This week we’re talking about writing fiction: writing stories. If you had suggested to me three years ago that writers could make a great living writing fiction, I would have shaken my head in disbelief.
These days, thanks to the ereader, fiction is a viable form of writing for ALL writers. Last Sunday, Dear Author mentioned that in 2012, “Self published titles made up 25% of the bestselling titles on Amazon in 2012.”
Yes, traditional publishing still dominates the publishing industry, however, independent authors get to keep more of their money. Traditionally published authors get the scraps publishers are willing to toss them. (After a year or three.)
It’s amazing to me that self-published authors are doing so well — they’re writing bestsellers, with nothing more than their computers, and Amazon. This puts a HUGE smile on my face.
So, writing and selling fiction can be a viable part of your business plan. Better yet, writing and selling SHORT fiction should be on your radar.
I talked about how to write a short story, here.
I had some questions about genres which sell as short fiction, and said:
* Romance — any kind, whether sweet, Young Adult (this is becoming a hot genre in fiction), second chance, etc;
* Science fiction/ fantasy;
* Paranormal — vampire and werewolf stories are HUGE…
Experiment. Write what you’re in the mood to write. You can write a short story in a couple of hours. Collect a few of them, on a theme, and you can publish your collection. Then publish another one.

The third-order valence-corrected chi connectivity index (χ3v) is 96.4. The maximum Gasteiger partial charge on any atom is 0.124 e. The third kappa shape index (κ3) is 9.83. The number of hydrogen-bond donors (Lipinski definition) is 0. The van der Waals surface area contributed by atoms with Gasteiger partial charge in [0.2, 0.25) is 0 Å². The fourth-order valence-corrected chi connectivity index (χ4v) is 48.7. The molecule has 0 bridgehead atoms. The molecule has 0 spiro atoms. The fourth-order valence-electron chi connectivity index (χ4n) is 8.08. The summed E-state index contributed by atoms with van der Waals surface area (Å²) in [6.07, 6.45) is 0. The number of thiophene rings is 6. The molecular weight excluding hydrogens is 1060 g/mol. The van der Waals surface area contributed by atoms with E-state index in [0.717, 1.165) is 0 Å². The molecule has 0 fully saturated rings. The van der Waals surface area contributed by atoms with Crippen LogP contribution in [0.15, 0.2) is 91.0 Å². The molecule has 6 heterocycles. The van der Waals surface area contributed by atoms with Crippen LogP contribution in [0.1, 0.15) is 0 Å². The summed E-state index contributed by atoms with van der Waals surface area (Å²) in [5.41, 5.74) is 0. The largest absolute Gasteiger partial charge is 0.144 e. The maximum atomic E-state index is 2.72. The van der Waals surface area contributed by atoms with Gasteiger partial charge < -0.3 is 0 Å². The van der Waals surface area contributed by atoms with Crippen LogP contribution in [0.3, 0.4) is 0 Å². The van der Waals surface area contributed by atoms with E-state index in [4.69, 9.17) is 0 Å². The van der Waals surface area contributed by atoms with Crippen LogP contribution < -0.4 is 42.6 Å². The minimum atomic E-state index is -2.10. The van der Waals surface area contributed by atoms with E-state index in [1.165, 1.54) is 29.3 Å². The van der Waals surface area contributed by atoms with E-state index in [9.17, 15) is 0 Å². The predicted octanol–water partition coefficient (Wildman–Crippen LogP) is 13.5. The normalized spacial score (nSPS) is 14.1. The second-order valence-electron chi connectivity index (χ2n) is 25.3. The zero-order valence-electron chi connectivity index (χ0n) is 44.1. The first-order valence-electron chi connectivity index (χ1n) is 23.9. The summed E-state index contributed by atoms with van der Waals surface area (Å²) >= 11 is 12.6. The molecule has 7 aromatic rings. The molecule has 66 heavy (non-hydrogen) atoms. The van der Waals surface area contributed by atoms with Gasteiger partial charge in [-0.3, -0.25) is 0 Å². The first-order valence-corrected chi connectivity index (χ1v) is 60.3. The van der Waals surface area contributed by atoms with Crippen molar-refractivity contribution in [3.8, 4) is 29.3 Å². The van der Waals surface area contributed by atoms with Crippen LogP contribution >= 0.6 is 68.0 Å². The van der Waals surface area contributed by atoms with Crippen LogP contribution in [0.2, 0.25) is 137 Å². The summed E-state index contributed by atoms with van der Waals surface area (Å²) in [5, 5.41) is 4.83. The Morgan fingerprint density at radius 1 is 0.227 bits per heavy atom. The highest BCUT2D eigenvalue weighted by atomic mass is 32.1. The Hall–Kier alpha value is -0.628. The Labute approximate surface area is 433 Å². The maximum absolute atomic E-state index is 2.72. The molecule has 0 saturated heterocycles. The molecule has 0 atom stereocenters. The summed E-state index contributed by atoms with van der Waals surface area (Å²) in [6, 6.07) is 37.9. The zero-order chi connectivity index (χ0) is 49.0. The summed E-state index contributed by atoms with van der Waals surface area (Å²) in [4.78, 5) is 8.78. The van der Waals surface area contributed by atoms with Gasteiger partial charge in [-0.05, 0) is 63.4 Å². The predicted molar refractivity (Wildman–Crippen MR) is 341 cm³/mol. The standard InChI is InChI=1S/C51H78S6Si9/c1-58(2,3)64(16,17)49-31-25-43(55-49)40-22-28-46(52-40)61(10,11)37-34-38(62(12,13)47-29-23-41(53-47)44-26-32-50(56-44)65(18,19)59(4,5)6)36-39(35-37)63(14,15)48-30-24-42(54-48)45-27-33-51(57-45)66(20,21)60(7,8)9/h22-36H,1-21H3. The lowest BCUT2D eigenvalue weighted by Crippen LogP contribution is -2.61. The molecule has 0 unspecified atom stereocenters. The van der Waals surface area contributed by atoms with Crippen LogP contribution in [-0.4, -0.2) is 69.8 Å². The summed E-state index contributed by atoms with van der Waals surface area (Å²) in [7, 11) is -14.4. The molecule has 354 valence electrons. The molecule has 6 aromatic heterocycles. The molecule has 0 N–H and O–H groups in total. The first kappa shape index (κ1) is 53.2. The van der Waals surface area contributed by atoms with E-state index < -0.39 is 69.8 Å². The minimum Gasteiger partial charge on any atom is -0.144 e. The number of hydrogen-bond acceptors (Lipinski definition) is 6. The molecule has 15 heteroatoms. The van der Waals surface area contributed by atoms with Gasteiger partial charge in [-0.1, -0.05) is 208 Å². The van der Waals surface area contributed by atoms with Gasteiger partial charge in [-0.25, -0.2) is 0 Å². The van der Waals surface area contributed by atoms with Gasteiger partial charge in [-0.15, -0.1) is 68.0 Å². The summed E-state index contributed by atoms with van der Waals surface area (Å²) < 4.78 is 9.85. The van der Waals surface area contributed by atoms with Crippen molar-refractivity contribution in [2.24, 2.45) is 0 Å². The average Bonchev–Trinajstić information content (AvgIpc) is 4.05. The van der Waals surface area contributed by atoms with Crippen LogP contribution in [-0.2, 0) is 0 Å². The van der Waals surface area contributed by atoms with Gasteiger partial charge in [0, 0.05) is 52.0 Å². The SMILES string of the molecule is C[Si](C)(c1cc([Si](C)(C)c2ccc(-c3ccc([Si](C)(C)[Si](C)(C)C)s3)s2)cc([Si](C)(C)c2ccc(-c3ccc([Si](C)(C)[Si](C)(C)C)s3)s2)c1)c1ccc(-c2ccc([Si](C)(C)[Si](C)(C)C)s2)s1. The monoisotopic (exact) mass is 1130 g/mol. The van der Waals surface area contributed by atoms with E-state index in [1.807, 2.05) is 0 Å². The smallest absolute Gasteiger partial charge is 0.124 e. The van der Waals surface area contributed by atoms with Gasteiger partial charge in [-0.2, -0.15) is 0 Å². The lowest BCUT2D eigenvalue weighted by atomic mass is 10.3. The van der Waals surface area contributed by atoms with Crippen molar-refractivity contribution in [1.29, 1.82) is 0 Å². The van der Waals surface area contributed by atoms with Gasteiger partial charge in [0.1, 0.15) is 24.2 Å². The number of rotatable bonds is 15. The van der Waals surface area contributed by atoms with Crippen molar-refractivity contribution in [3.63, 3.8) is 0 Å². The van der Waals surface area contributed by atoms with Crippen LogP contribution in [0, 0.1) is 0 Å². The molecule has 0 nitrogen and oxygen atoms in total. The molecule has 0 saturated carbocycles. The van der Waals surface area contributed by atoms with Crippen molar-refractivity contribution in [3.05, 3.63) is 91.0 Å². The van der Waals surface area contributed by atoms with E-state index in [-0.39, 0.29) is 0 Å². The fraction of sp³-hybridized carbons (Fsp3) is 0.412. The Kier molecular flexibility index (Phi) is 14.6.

Visit my Just Write a Book Blog for more inspiration. I’ll be writing more about creating short fiction there.
Writing Services: Sell Your Fiction-Writing Skills
Here’s something to keep in mind. Writing fiction is a SKILL. Once you have some practice at it, you can promote it as a writing service.
Admittedly, ghostwriting isn’t for everyone. Some writers insist on their byline. I don’t care whose name is on a book, so I’m happy to write novels for anyone who’ll pay me.
I’ve been asked how much you should charge for ghostwriting fiction. Aim for fifty cents a word. That means, if you write a novel of 60,000 words, you charge $30,000. That may seem like a lot of money, if you habitually price yourself too low. However, remember that once you’re paid in full, you lose ALL rights to the work. Your name won’t be on it. You can’t brag about it…
A reminder: get 50% as a deposit, before you start writing.
One of my best friends started out in magazine writing in the 1980s, as I did. She now writes solely as a ghost. If you’re a fast writer, and can write several books a year, you’ll do well at it.
Last year I was in the middle of writing a series of novels, and was offered a ghostwriting gig writing three novels. The pay was too good to pass up, so of course I took it.
If This, Then That (IFTTT)
Are you familiar with the IFTTT service?
It’s amazing — it allows you to automate much of what you do each day. For example, I have an IFTTT “recipe” which sends every starred blog post I read in Google Reader to Evernote, so I can read it later. I have another recipe which sends every Gmail email message labelled “Evernote” to Evernote.
I signed up for IFTTT a couple of years ago, but could never get my head around it.
This video helped me. If you want to automate tasks, here you go:
Eliminate Tyre-Kickers (As Much As You Can)
How much time do you spend creating quotes for your prospects each day? This can end up taking hours you could be spending writing.
Here’s a way to get rid of some of the tyre-kickers.
If they won’t fill out a form, they won’t hire you.
Write what you know — and sell it
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